South Africa’s Beaumont Nature Reserve new protected area

Sep 29, 2015
South Africa’s Beaumont Nature Reserve new protected area
Some of the beautiful scenery that is now protected for future generations

The Endangered Wildlife Trust (EWT) is proud to introduce members of the public to the newly declared Beaumont Nature Reserve in the Swartberg region of KwaZulu-Natal. The reserve is the first of a number of privately owned properties in the region that will have protected area status bestowed upon them. The declaration of the Nature Reserve follows as a result of the active efforts of the EWT’s African Crane Conservation Programme (ACCP) to protect catchments and wetlands in the area through the Provincial Biodiversity Stewardship Programme.

Beaumont Nature Reserve is 1050 ha in size and stretches into the upper catchment of the Umzimvubu River. The reserve provides foraging grounds to a number of Endangered and endemic species such as Grey Crowned Crane, Cape Vulture, Drakensberg Rock Jumper, Secretary Bird and Southern Bald Ibis.  The reserve consists mostly of grasslands, steep slopes and rocky sections, and in addition to the rich birdlife to be found, the Nature Reserve has several sites of cultural significance.

With the majestic Drakensberg towering in the background, the Beaumont Nature Reserve presents a special opportunity to conserve watershed services that feeds the mighty Umzimvubu River that sustains countless communities all the way through to Port St Johns in the Eastern Cape where the river eventually meets the ocean.


Due to the strategic position of the reserve in respect of the Maloti Drakensberg Transfrontier Park, a World Heritage Site, and the border of the Eastern Cape, the reserve is set to become a conservation catalyst in the area.  Plans are already afoot to purchase additional private land in the vicinity and to conclude conservation agreements with neighbouring communities in the Eastern Cape. If successful it will open the door for expansion of the Maloti Drakensberg Transfrontier Park and the development of community tourism and restoration projects.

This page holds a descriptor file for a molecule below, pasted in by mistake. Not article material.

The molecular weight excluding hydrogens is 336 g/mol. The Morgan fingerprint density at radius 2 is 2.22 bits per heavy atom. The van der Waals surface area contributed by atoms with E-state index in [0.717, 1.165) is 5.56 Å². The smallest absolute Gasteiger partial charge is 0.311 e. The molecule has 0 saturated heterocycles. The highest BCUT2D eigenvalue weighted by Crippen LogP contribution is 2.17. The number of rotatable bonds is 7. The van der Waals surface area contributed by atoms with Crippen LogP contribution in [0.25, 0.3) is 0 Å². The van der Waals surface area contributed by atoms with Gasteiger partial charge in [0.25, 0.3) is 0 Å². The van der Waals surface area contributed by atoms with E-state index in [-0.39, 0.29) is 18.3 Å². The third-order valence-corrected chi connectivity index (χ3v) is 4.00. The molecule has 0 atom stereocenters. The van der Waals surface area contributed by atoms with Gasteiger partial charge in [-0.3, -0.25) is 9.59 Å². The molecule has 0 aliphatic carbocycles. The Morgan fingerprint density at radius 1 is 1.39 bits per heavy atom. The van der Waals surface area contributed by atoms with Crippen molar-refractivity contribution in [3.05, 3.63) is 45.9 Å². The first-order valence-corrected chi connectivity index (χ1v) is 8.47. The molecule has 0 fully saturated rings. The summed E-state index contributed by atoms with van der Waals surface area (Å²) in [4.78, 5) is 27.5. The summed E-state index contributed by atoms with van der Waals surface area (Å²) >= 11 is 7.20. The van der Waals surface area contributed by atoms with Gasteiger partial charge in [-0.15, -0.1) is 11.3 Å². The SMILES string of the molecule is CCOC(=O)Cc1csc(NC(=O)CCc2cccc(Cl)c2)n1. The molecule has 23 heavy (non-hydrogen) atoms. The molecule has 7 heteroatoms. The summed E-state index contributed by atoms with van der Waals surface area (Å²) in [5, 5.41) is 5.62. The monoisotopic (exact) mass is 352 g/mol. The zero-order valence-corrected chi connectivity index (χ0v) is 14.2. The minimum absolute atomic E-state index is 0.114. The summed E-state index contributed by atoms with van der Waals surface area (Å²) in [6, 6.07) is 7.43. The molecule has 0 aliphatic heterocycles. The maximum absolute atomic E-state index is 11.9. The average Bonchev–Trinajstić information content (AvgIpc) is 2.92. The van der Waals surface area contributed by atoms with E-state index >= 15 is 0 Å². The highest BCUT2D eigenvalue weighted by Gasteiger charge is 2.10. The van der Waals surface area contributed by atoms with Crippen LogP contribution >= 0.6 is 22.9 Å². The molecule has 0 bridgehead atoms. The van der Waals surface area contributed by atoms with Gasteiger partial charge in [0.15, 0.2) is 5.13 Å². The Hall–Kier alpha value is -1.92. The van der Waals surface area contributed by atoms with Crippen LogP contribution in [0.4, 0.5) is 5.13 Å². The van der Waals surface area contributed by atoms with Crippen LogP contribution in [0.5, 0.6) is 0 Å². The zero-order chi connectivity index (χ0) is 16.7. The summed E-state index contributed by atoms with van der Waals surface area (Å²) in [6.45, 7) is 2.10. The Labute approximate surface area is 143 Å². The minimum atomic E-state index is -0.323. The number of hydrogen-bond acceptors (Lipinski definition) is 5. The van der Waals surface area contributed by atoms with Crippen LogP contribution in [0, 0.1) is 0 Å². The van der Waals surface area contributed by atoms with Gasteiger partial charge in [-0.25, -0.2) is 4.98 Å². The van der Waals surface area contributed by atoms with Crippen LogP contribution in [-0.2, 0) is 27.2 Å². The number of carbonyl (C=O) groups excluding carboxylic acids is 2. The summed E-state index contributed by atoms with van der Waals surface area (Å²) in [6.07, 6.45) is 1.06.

According to the EWT’s ACCP Drakensberg Regional Coordinator Cobus Theron, “the declaration of the Beaumont Nature Reserve represents the first step towards achieving a conservation outcome that will have impacts at a landscape level and fulfil a long held conservation vision for the expansion of the Maloti Drakensberg Transfrontier Park.”

The Biodiversity Stewardship Programme in KwaZulu-Natal is championed by Ezemvelo KwaZulu-Natal Wildlife who provided valuable assistance in the efforts to declare this site and will be a pivotal partner for the EWT and landowners in the Swartberg going forward.

Speaking on behalf of all landowners involved, Mr. Francois Talbot, one of the owners of the Beaumont Nature Reserve, said, “the declaration is a significant milestone to secure and return the biodiversity to this globally recognised ecologically sensitive area”.



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